News Corp’s revenue has fallen for the fourth successive quarter , illustrating both its own problems and those besetting newspaper industries in advanced economies. That has the hallmarks of a recession, does it not?
Now it would appear that cuts are inevitable at the company’s major titles in Britain and Australia following worse-than-expected second quarter results.
Chief executive Robert Thomson hinted at the need to consider cutbacks in saying: “Cost cutting has a short-term cost and a long-term benefit.”
That sounds ominous for staffs at the Times, Sunday Times and the Sun as well as major titles in Australia and, quite possibly, in New York too.
Ever since Rupert Murdoch agreed to split the old News Corporation into two, placing the lucrative entertainments division into a separate entity, 21st Century Fox, the publishing group, new News Corp, has found things tough.
It was always going to be the case, of course, because newspapers are no longer able to generate anything like the cash of the pre-digital age.
As has been said ceaselessly for years, the old business model in which papers were funded by advertising, no longer works. And no-one has found a viable new business model, based around monetising online access, to replace it.
Murdoch put a great deal of faith in charging audiences to read his papers’ digital products but that strategy hasn’t proved to work, not yet anyway. He also had to change tack at the Sun by pulling down its paywall as numbers went into severe decline.
Although he may be a little more heartened by the Times/Sunday Times performance, the digital readership is anything but sparkling.
Even so, his News UK operation in Britain is clearly doing better than News in Australia, where revenue fell badly. Thomson didn’t conceal his disappointment when speaking to investors: “For our Australian mastheads, it was clearly a difficult quarter in advertising.”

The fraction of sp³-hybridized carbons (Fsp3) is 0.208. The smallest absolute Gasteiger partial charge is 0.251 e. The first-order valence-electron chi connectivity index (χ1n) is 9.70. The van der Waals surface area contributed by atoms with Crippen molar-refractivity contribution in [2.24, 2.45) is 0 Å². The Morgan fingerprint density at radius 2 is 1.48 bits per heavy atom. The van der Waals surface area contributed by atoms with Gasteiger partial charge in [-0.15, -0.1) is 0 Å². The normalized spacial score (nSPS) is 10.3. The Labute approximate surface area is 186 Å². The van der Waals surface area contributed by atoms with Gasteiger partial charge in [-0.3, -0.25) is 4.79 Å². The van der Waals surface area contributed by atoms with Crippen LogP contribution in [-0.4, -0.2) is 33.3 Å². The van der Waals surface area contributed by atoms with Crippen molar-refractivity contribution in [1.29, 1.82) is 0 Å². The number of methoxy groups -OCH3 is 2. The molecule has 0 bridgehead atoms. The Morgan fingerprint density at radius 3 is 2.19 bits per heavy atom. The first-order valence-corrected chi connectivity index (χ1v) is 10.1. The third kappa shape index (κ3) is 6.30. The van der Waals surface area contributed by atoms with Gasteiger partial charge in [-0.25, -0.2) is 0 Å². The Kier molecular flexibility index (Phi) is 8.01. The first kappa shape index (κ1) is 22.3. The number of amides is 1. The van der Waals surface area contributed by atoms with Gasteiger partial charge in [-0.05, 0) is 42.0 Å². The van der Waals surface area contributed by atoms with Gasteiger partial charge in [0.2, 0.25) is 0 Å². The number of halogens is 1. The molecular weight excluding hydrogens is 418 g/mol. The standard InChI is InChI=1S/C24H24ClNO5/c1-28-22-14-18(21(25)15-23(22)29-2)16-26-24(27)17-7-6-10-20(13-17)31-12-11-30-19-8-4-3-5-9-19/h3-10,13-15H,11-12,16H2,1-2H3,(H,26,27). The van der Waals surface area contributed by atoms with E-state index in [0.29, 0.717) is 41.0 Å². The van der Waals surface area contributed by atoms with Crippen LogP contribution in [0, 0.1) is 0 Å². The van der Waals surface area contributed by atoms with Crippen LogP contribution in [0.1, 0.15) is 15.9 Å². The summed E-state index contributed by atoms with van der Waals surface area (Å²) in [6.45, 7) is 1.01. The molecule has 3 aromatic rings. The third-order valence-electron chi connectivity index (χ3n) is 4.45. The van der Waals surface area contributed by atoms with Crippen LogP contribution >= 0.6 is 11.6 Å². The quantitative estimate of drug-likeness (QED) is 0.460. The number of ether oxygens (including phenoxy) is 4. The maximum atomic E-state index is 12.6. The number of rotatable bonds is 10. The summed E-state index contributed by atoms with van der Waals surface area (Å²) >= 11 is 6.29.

That would suggest cost-cutting of some kind at the Australian, the Sydney Daily Telegraph and the Brisbane Herald Sun.
Note also another Thomson phrase about “sharing services around News Corp to streamline operations at the newspapers in Australia and the UK.”
The numbers do look frightening, given that there is no sign of an upturn. News Corp’s first half profits, in the six months up to 31 December 2015, fell 18.5% compared with the first half of the previous financial year, dropping from $546m (£378m)to $445m (£308m).
One possible saving, if slight, will be the tailing off of costs caused by the phone-hacking scandal. These rose 40% to £4.8m in the second quarter compared to the previous three months but, presumably, that will be the last big tranche.
WATCH: Video shows NYPD beating anti-police violence protesters with batons
Protesters of police violence received a harsh reception from the New York Police Department on Friday evening.
The protesters had marched to the Barclays Center, where they were met with a large police presence.
Heavy police presence posted outside of Barclays Center. If you’re protesting, please stay safe.
Trump is enacting the presidency ‘George Wallace never had’: Conservative columnist
On Friday, writing for The Washington Post, conservative columnist Max Boot tore into President Donald Trump's legacy on race.
"We know how a normal president responds when a white police officer ignites furious protests by killing a black man. It is the way President Barack Obama responded in 2014 after a grand jury refused to indict a white police officer who had fatally shot Michael Brown in Ferguson, Mo., and the National Guard had to be called in to deal with looting and fires," wrote Boot. "Obama expressed sympathy for the protesters — their anger, he noted, was 'rooted in realities that have existed in this country for a long time' — while making clear that he had no sympathy with violence: 'Burning buildings, torching cars, destroying property, putting people at risk — that’s destructive and there’s no excuse for it. Those are criminal acts. And people should be prosecuted if they engage in criminal acts.'"
White House goes into lockdown as George Floyd protests in DC rage hotter
On Friday, CBS News reporter Weijia Jiang reported that the White House has now issued lockdown orders.
The development comes as protests against the police killing of George Floyd in Minneapolis, Minnesota have spread to Washington, D.C. and crowds are growing angrier. Earlier in the evening, a protester scaled the wall of a federal building and spray-painted an obscene anti-Trump message above a window.
The White House is currently under lockdown orders. https://t.co/LasnCIjkum